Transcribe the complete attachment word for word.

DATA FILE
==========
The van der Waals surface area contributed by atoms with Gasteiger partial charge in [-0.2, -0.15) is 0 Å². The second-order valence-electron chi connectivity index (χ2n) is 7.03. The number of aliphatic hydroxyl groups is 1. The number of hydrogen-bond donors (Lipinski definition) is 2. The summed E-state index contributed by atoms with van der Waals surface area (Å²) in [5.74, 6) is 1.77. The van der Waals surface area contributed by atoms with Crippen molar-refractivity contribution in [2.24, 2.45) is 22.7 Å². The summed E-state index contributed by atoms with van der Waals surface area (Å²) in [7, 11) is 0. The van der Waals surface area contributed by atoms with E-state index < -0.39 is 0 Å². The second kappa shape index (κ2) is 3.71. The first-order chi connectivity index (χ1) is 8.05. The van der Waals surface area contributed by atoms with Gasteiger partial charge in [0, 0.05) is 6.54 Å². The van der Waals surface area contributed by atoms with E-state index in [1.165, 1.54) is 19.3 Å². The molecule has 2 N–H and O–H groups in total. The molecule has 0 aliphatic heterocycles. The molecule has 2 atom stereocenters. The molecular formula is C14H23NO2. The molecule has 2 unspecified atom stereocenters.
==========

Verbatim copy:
The van der Waals surface area contributed by atoms with Gasteiger partial charge in [-0.2, -0.15) is 0 Å². The second-order valence-electron chi connectivity index (χ2n) is 7.03. The number of aliphatic hydroxyl groups is 1. The number of hydrogen-bond donors (Lipinski definition) is 2. The summed E-state index contributed by atoms with van der Waals surface area (Å²) in [5.74, 6) is 1.77. The van der Waals surface area contributed by atoms with Crippen molar-refractivity contribution in [2.24, 2.45) is 22.7 Å². The summed E-state index contributed by atoms with van der Waals surface area (Å²) in [7, 11) is 0. The van der Waals surface area contributed by atoms with E-state index < -0.39 is 0 Å². The second kappa shape index (κ2) is 3.71. The first-order chi connectivity index (χ1) is 8.05. The van der Waals surface area contributed by atoms with Gasteiger partial charge in [0, 0.05) is 6.54 Å². The van der Waals surface area contributed by atoms with E-state index in [1.165, 1.54) is 19.3 Å². The molecule has 2 N–H and O–H groups in total. The molecule has 0 aliphatic heterocycles. The molecule has 2 atom stereocenters. The molecular formula is C14H23NO2. The molecule has 2 unspecified atom stereocenters.